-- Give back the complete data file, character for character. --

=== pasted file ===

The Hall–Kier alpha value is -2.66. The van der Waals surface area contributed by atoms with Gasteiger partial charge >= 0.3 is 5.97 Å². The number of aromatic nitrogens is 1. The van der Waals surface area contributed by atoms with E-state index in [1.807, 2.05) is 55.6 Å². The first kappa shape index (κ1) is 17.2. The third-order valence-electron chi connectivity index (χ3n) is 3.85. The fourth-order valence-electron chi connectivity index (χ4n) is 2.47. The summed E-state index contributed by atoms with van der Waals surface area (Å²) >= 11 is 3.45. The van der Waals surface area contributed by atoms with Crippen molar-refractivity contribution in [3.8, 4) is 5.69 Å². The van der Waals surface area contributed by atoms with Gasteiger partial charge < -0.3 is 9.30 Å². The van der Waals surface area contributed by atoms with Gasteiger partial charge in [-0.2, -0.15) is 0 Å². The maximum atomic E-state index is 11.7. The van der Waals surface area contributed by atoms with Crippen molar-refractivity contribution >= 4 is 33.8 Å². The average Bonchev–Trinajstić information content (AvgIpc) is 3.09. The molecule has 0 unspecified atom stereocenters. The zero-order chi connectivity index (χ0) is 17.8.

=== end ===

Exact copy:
The Hall–Kier alpha value is -2.66. The van der Waals surface area contributed by atoms with Gasteiger partial charge >= 0.3 is 5.97 Å². The number of aromatic nitrogens is 1. The van der Waals surface area contributed by atoms with E-state index in [1.807, 2.05) is 55.6 Å². The first kappa shape index (κ1) is 17.2. The third-order valence-electron chi connectivity index (χ3n) is 3.85. The fourth-order valence-electron chi connectivity index (χ4n) is 2.47. The summed E-state index contributed by atoms with van der Waals surface area (Å²) >= 11 is 3.45. The van der Waals surface area contributed by atoms with Crippen molar-refractivity contribution in [3.8, 4) is 5.69 Å². The van der Waals surface area contributed by atoms with Gasteiger partial charge < -0.3 is 9.30 Å². The van der Waals surface area contributed by atoms with Gasteiger partial charge in [-0.2, -0.15) is 0 Å². The maximum atomic E-state index is 11.7. The van der Waals surface area contributed by atoms with Crippen molar-refractivity contribution >= 4 is 33.8 Å². The average Bonchev–Trinajstić information content (AvgIpc) is 3.09. The molecule has 0 unspecified atom stereocenters. The zero-order chi connectivity index (χ0) is 17.8.